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2005: Reducing climatology bias in an ocean–atmosphere CGCM with improved coupling physics

By Jing-jia Luo, Sebastien Masson and Erich Roeckner


The cold tongue in the tropical Pacific extends too far west in most current ocean–atmosphere coupled GCMs (CGCMs). This bias also exists in the relatively high-resolution SINTEX-F CGCM despite its remarkable performance of simulating ENSO variations. In terms of the importance of air–sea interactions to the climatology formation in the tropical Pacific, several sensitivity experiments with improved coupling physics have been performed in order to reduce the cold-tongue bias in CGCMs. By allowing for momentum transfer of the ocean surface current to the atmosphere [full coupled simu-lation (FCPL)] or merely reducing the wind stress by taking the surface current into account in the bulk formula [semicoupled simulation (semi-CPL)], the warm-pool/cold-tongue structure in the equatorial Pa-cific is simulated better than that of the control simulation (CTL) in which the movement of the ocean surface is ignored for wind stress calculation. The reduced surface zonal current and vertical entrainment owing to the reduced easterly wind stress tend to produce a warmer sea surface temperature (SST) in the western equatorial Pacific. Consequently, the dry bias there is much reduced. The warming tendency of the SST in the eastern Pacific, however, is largely suppressed by isopycnal diffusion and meridional advection of colder SST from south of the equator due to enhanced coastal upwelling near Peru. The ENSO signal i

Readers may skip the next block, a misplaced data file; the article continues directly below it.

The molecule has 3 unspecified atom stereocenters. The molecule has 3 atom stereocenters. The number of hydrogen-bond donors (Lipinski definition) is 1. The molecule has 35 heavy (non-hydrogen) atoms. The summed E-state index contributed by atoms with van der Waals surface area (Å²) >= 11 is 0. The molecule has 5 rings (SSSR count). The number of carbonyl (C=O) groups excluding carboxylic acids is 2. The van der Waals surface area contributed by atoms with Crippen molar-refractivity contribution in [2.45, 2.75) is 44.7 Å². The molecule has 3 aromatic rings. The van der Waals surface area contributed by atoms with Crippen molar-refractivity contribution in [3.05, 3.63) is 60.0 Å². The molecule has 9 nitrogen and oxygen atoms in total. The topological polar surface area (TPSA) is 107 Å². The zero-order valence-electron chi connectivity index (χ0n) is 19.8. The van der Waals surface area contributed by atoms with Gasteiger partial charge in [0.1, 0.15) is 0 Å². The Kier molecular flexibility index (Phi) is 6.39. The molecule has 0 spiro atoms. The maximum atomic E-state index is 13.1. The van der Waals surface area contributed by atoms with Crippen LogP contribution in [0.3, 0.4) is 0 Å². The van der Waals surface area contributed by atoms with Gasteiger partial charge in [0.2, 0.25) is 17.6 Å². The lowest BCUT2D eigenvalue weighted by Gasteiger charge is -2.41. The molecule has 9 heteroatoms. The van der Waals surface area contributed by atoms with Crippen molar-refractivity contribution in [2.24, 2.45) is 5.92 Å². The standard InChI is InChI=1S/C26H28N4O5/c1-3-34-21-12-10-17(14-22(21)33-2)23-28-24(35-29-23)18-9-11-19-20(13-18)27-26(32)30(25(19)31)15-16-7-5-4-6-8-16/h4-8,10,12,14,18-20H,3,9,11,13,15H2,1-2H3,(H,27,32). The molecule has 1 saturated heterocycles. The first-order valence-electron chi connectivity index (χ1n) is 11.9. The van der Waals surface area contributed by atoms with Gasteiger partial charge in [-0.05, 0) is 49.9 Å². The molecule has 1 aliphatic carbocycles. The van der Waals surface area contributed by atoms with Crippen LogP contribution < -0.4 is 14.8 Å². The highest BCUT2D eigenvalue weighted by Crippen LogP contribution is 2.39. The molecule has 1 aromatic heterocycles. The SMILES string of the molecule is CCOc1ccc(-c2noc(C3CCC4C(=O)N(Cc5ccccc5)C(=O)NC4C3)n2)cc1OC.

Year: 2016
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